Friday, October 22, 2004

The future of the left (Part 4)

Some unfinished business - the future of the left, otherwise known as the 'death of the left'. The previous parts were posted on Harry's Place, here : Part 1 (Posted August 24, 2004 01:55 PM ) , Part 2 (Posted August 24, 2004 01:57 PM ) , Part 3 (Posted August 26, 2004 01:17 PM). At least one person found it 'a useful contribution'.

So, to continue, and to try to answer ChrisB's question 'The how though, "the how"... ', all we can do is to continue to chip away at the truth. By 'we' I mean anyone who has any interest in the exchange of ideas. When you think about the particular nature of this moment in history, publishers, newspapers and broadcasting organisations, important though they are, are no longer the sole gatekeepers of the flow of information and debate. So much is available now, not restricted by physical proximity, permanently accessible and quotable. Of course this is used for the transmission of lies. But also for truth.

Something I wrote earlier, contra John Berger (Posted at August 26, 2004 02:42 PM) :

Propaganda could also serve the interests not just of an actual, existing  elite, but also of a putative elite (exercising its authority on behalf of the proletariat, of course). Propaganda is propaganda because it distorts the truth.
As it happens, Ian Buruma seems to have written along similar lines about Michael Moore's film ('Lights, Camera, Manifesto ', Financial Times, 9 Oct 2004). I missed the article, but from a letter in the following weekend's FT : 'Each work of propaganda mentioned refers ... to state propaganda ..., whereas Michael Moore's films... are criticism. He is aiming to demolish the official justifications or "ideology" forced on the public by the most powerful state in the world.'.  (Update : article and letter can be found here. Buruma does not so much make the same argument as me, as take it as assumed. Hence the letter's attack, along the same lines as Berger's.)

Can such propaganda be justified though ? After all, it has given the 'Left' some apparent victories. More prominence is given now to Tariq Ali, say, than in a long time. Books by people like John Pilger are probably selling more than ever. And of course their indignation against the US and its rampant capitalism fills the New Statesman (pieces by the likes of Aaronovitch or Nick Cohen provide a welcome leavening of opposition to the totalitarian 'left'). I suppose the NS has a circulation in the 10,000's (How many read Harry's Place, I wonder. I never thought I would say this, but I'm starting to miss those things you used to see on early websites, probably because it was in the 'Teach yourself Javascript' books : you are the 17,384th visitor to this site...). Even in The Guardian, one million people are quite frequently able to read a radical critique of US 'imperialism'.

There was one Pilger article in the New Statesman in August, about why Kerry would be no better than Bush. I did not read it with much attention - it was so entirely predictable - but one phrase stood out : 'James Rubin is a Zionist.' No supporting evidence, just the phrase. I know we would get the usual disclaimer of anti-semitism, but really he might just as well have said, 'James Rubin is a Jew.'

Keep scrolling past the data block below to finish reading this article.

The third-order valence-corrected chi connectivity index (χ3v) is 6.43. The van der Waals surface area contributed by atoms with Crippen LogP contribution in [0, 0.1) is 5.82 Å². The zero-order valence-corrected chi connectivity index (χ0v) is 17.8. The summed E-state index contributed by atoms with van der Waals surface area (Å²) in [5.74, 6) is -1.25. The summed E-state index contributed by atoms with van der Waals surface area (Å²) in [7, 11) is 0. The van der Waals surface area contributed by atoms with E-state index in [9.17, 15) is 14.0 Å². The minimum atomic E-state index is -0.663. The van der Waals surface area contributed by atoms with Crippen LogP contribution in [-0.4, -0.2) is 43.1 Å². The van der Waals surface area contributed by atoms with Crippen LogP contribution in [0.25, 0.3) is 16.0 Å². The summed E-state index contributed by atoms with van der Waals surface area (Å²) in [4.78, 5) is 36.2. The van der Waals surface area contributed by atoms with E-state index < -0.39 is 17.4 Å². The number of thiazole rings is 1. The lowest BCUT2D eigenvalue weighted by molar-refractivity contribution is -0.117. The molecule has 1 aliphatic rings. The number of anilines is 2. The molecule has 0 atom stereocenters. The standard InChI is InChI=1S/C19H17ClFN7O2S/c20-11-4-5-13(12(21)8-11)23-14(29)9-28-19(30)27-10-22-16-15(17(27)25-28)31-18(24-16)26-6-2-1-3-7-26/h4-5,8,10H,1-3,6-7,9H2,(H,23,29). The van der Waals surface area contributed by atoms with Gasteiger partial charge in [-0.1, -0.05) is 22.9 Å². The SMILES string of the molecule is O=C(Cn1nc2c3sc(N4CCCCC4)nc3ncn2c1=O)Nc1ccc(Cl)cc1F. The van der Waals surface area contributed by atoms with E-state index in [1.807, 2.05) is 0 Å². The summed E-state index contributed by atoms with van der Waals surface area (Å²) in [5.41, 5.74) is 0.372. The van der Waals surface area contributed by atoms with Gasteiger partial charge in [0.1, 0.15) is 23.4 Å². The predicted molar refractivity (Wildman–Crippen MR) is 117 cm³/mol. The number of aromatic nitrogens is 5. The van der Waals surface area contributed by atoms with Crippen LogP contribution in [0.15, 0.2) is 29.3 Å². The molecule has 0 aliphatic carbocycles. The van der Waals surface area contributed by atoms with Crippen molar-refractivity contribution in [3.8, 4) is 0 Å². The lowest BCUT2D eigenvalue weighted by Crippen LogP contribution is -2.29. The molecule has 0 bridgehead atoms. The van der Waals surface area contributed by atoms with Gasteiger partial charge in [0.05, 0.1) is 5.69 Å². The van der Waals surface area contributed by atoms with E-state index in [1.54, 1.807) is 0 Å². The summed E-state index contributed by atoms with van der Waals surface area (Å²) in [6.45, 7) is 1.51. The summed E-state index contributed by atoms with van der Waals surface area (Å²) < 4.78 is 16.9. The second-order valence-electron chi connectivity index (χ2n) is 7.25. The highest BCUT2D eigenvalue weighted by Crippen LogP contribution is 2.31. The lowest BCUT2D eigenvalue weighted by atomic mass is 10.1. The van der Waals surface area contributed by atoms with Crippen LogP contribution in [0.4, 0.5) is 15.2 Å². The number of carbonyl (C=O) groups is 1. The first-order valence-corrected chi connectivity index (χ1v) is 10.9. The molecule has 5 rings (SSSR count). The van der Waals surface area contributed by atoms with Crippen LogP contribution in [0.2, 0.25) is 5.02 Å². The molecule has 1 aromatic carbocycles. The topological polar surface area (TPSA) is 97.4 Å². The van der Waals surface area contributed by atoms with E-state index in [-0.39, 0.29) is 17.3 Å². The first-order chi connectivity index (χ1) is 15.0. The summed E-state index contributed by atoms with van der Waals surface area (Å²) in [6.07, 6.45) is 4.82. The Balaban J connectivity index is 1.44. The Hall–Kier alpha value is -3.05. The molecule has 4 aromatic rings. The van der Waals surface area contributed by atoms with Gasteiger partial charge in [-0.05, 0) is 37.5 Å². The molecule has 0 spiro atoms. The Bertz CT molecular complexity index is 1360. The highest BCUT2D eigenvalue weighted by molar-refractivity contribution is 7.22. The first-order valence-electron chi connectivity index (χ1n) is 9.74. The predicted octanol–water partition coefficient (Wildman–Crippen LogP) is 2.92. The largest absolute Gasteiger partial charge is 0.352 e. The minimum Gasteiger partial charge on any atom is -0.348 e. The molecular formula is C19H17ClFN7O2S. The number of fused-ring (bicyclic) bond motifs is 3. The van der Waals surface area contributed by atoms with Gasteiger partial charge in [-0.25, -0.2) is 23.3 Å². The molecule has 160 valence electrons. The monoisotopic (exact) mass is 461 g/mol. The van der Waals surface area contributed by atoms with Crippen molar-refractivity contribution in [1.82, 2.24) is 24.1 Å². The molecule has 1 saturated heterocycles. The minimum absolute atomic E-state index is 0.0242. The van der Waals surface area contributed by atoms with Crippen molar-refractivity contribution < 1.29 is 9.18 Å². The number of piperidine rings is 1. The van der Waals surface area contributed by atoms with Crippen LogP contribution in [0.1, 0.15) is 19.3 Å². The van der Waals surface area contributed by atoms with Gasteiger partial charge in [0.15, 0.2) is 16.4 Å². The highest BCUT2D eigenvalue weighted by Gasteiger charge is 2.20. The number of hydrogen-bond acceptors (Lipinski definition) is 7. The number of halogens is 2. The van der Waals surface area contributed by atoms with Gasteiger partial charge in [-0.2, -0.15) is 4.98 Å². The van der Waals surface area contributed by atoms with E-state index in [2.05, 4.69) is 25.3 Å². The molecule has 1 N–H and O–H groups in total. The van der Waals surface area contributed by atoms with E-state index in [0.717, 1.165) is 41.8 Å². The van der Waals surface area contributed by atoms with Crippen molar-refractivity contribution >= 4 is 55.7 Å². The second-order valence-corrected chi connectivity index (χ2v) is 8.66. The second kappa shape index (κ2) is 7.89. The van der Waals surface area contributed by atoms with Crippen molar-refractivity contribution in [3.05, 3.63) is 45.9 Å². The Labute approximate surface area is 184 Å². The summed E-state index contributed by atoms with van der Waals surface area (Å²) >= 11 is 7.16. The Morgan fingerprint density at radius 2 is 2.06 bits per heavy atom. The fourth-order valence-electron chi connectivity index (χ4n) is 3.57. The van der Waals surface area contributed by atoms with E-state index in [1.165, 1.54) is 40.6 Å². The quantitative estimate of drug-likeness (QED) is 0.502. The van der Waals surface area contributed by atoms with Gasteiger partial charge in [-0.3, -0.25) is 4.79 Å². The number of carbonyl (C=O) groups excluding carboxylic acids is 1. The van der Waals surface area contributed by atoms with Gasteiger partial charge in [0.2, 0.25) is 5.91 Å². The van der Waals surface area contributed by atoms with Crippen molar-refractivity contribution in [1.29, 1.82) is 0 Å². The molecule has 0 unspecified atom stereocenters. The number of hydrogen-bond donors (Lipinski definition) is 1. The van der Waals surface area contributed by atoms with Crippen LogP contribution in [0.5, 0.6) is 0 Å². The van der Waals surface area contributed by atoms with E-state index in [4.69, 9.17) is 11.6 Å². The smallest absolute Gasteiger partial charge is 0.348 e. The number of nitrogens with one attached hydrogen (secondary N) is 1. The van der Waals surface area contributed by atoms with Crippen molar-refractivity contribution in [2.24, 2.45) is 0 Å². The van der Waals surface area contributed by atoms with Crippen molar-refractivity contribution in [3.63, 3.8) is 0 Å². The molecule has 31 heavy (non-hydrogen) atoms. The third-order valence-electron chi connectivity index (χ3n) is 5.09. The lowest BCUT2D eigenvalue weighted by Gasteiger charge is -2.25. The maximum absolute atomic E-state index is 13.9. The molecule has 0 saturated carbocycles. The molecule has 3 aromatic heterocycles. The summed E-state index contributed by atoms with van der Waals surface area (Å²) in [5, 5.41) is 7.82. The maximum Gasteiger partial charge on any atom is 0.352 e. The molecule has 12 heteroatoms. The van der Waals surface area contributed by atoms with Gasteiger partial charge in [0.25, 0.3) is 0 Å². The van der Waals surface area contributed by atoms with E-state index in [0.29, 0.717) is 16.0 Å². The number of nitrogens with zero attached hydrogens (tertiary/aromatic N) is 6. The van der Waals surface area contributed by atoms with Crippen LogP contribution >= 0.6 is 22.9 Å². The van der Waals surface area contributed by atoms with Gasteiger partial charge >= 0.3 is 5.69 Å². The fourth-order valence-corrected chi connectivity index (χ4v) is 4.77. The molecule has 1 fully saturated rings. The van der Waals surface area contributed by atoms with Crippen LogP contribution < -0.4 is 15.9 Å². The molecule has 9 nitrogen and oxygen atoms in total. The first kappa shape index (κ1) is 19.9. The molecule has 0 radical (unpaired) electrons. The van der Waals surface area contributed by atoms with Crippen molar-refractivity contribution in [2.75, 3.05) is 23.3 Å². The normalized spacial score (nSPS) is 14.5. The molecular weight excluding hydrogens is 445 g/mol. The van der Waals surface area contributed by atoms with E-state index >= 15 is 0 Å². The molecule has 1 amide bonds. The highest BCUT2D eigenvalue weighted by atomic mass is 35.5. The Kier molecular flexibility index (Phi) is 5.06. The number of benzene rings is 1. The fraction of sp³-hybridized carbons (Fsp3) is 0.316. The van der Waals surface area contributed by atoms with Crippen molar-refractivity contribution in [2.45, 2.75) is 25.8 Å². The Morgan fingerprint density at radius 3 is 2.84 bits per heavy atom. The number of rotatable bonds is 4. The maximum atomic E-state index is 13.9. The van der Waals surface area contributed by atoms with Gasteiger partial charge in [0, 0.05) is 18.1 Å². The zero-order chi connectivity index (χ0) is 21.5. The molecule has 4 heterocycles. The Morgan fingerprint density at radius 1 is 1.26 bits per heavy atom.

Surely it is possible to persuasively argue the case for a more just society without resorting to propaganda and dishonesty. What we have to do, I think, is try to 'think inside' our opponents heads. This is what Orwell did so brilliantly in 'The Road to Wigan Pier', for example, when he highlighted the attraction fascism might have for the petty-bourgeois.

In the US, but also in Western Europe, their former (white) colonies, Japan etc (what I will call the Rest of the West), without dismissing the problems of these societies completely, Norman Geras' 'minimum utopia' has largely been attained. In much of the rest of the world, in Africa, the Middle East and so on, it obviously remains very remote. This induces a sense of moral inadequacy, or to put it in old-fashioned terms, guilt. One way of resolving this tension, shuffling off the guilt, is to blame everything on the US. This is especially attractive if you happen not to live in that country and is the response of much of the 'left' in the Rest of the West.

The response of the 'right', on the other hand, is to erect barriers, to blame everything on immigrants or 'asylum-seekers'. Another example was this comment following the Beslan massacre :

The problem is not the various grievences, or poverty, or bad government, those exist everywhere and at all times. Wealth and good government are the exception not the rule. ... The only solution is to attack and destroy the ideology [Wahabbism] and the people who spread it.
Of course, the extremes of Right and Left often come within touching distance of each other. The resumption of the dark myths of medieval Europe into Arab propaganda and the far-Left's sympathy with that are well-enough known not to need dwelling upon. It is also worth noting though that some of the 11 Sept conspiracy theorists find analogies in the theories about Pearl Harbor, originally put about by the American 'old right', isolationist and bordering on pro-fascist.


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